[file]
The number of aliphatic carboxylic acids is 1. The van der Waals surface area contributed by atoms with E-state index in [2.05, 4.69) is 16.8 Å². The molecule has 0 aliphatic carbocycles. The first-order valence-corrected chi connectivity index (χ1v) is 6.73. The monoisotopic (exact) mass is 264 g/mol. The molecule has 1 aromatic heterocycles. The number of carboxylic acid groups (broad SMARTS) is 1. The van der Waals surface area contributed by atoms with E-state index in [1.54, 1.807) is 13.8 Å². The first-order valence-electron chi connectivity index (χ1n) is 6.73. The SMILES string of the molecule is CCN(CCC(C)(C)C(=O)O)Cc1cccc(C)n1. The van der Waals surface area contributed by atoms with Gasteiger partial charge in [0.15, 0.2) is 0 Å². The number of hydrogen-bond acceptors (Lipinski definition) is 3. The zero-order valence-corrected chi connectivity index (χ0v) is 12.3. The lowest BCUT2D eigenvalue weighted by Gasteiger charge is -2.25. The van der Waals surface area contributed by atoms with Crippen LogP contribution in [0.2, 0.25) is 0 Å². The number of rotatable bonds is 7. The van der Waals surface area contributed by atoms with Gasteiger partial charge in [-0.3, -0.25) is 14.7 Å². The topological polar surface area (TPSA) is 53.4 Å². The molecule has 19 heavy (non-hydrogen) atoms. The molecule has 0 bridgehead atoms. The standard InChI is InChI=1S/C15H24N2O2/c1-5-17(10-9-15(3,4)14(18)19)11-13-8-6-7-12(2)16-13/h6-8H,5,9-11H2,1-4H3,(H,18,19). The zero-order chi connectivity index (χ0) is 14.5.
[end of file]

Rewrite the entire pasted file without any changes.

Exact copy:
The number of aliphatic carboxylic acids is 1. The van der Waals surface area contributed by atoms with E-state index in [2.05, 4.69) is 16.8 Å². The molecule has 0 aliphatic carbocycles. The first-order valence-corrected chi connectivity index (χ1v) is 6.73. The monoisotopic (exact) mass is 264 g/mol. The molecule has 1 aromatic heterocycles. The number of carboxylic acid groups (broad SMARTS) is 1. The van der Waals surface area contributed by atoms with E-state index in [1.54, 1.807) is 13.8 Å². The first-order valence-electron chi connectivity index (χ1n) is 6.73. The SMILES string of the molecule is CCN(CCC(C)(C)C(=O)O)Cc1cccc(C)n1. The van der Waals surface area contributed by atoms with Gasteiger partial charge in [0.15, 0.2) is 0 Å². The number of hydrogen-bond acceptors (Lipinski definition) is 3. The zero-order valence-corrected chi connectivity index (χ0v) is 12.3. The lowest BCUT2D eigenvalue weighted by Gasteiger charge is -2.25. The van der Waals surface area contributed by atoms with Crippen LogP contribution in [0.2, 0.25) is 0 Å². The number of rotatable bonds is 7. The van der Waals surface area contributed by atoms with Gasteiger partial charge in [-0.3, -0.25) is 14.7 Å². The topological polar surface area (TPSA) is 53.4 Å². The molecule has 19 heavy (non-hydrogen) atoms. The molecule has 0 bridgehead atoms. The standard InChI is InChI=1S/C15H24N2O2/c1-5-17(10-9-15(3,4)14(18)19)11-13-8-6-7-12(2)16-13/h6-8H,5,9-11H2,1-4H3,(H,18,19). The zero-order chi connectivity index (χ0) is 14.5.